Jane Elizabeth “Betty” Schopp, one of the few remaining women alive who served in the Military Naval Reserve WAVES, Women Accepted for Volunteer Emergency Service, spoke to the students about her time in the military as a woman and helping to support the men of the war from the United States.
By BRIGIT BAUMA
At Haddonfield Middle School’s 20th Veterans Day program on Nov. 3, the students were honored with a speech from a special veteran.
Jane Elizabeth “Betty” Schopp, one of the few remaining women alive who served in the Military Naval Reserve Women Accepted for Volunteer Emergency Service, spoke to the students about her time in the military as a woman and helping to support the men of the war from the United States.
“It was a privilege to serve. Knowing we would work together, military and civilians hand in hand, everyone was working toward that same goal at that time,” Schopp said.
Schopp grew up in Palmyra and attended Palmyra High School. She was high school sweethearts with her future husband Edgar. In a performance where Schopp was the female lead, Edgar worked the spotlight and she said the spotlight was on her more than it probably should have been.
She graduated in 1943, and not long after, Schopp started to notice posters being put up recruiting women to help serve in the military in a program called the WAVES.
According to the Women of WWII website, the WAVES program was created in August 1942 in response to the need for additional military personnel. From the very beginning, the WAVES were an official part of the Navy, and its members held the same rank and ratings as male personnel, also receiving the same pay and being subject to military discipline. At the end of WWII, there were well more than 8,000 female officers and some 10 times that many enlisted in WAVES. However, that made up for only 2 percent of the military at the time.
When Schopp expressed interest in enlisting, Edgar, who was in the Army working on roads in the Middle East as an engineer, told her he would not marry her if she enlisted; despite this Schopp signed up for duty in December 1943 and started active duty in January 1944.
“At that time, there was war in Germany. When I got out of high school, I thought the best thing I could do to serve God and my country was go into the military, which I did,” Schopp said.
Schopp was sent to Hunter College Campus, the U.S. Naval Training Center, Women’s Reserve in The Bronx, N.Y., and Milledgeville, Ga., to learn military training, the parts of a plane and other expected duties.
“I thought we would never learn (the parts of the plane), but we did. At one point, I knew all of the parts,” Schopp said. “We had to know the parts to know what to give the mechanics or else there could be an accident.”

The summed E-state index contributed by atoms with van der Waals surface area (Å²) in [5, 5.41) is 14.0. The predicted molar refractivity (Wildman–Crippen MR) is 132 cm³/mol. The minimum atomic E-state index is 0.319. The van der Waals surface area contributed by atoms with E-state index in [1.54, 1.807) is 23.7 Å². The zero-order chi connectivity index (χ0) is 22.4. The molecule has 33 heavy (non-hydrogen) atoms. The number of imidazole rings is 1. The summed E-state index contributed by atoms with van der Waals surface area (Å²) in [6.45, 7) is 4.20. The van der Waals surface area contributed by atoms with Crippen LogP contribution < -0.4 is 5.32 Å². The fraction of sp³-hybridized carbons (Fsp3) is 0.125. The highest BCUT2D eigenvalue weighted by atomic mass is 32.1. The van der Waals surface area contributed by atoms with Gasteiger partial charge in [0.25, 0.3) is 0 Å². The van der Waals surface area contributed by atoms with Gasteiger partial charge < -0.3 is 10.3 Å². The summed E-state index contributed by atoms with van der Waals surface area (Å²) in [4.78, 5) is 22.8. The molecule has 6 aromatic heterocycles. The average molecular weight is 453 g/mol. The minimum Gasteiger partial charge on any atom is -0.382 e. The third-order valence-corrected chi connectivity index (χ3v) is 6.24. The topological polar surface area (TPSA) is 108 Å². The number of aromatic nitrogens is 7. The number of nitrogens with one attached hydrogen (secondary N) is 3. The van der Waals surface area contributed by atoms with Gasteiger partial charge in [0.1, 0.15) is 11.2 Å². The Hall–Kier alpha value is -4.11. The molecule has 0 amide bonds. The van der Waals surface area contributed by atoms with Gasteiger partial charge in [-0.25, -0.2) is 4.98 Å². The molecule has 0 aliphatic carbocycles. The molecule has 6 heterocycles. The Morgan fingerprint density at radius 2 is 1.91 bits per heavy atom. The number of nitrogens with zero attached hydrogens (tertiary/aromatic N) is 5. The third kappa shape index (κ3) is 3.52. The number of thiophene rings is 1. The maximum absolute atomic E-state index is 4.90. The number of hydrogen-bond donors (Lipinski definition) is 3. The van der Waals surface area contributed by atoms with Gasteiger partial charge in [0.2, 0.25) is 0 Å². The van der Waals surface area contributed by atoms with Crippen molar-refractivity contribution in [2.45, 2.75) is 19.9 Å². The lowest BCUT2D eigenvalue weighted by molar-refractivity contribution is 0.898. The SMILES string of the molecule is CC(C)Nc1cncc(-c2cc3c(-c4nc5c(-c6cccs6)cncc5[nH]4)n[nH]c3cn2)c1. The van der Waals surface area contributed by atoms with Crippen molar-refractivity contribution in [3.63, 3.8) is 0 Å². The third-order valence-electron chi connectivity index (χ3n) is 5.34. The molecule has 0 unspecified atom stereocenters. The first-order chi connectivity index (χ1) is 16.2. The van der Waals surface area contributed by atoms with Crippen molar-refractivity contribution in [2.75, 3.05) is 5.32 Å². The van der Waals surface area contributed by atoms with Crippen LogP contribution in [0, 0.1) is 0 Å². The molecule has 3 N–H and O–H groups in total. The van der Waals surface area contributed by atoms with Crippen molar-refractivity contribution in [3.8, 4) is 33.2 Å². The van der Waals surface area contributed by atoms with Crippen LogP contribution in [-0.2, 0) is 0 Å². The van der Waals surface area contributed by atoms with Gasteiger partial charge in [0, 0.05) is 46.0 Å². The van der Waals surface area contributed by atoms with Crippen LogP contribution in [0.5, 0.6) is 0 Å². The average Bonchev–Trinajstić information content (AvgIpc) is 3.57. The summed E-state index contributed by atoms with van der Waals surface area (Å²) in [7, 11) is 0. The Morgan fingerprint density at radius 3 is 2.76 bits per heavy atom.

Schopp graduated as storekeeper third class and was assigned to the Mercer Naval Air Station in Trenton. She handled underground storage tanks and handing out and taking inventory of airplane parts, as well as unloading the trucks. She earned the title of storekeeper second class and worked at the Brooklyn Navy Yard and Long Island Electronics Center.
During the 18 months Schopp served, she said there was only one accident, which only resulted in a reporter on a plane getting a broken arm.
While the military wasn’t all fun, as Schopp said she “marched, and marched and marched,” she had a wonderful time, having the opportunity to “hitchhike” on planes for free, sing in a glee club trio entertaining the troops in Fort Dix, and get free tickets to shows in New York.
On Nov. 28, 1945, Edgar returned home to the United States and, despite what he had said previously, married Schopp only a few days later on Dec. 16. Schopp left the military in January 1946.
Schopp received an American Theater Campaign Ribbon, Good Conduct Medal, WWII Victory Medal and Sharpshooter during her time serving.
The Schopps settled in Haddon Township and had three children, Lois, David and Paul, who all went to Haddonfield Friend School. Schopp went back to school to earn a bachelor’s and master’s degree in education and worked as a speech therapist for 16 years before she got macular degeneration, making her legally blind.
However, she said that doesn’t hold her back. Now in her 90s, she is as busy as ever, giving speeches about her time in the WAVES all over South Jersey.
“I feel like I’m in my 50s. I always try to be busy and I am,” Schopp said.
Schopp hopes the children really learn what WWII was all about and have respect for the veterans and military members who serve today.
“I want them to know that this country was always a great country, and it was an honor to serve it and help reach the goal of winning the war,” Betty said.
The HMS Veterans Day Program is held each year to honor veterans and active military members and educate the students by having veterans come to speak to students about Veterans Day and share their experiences in the military.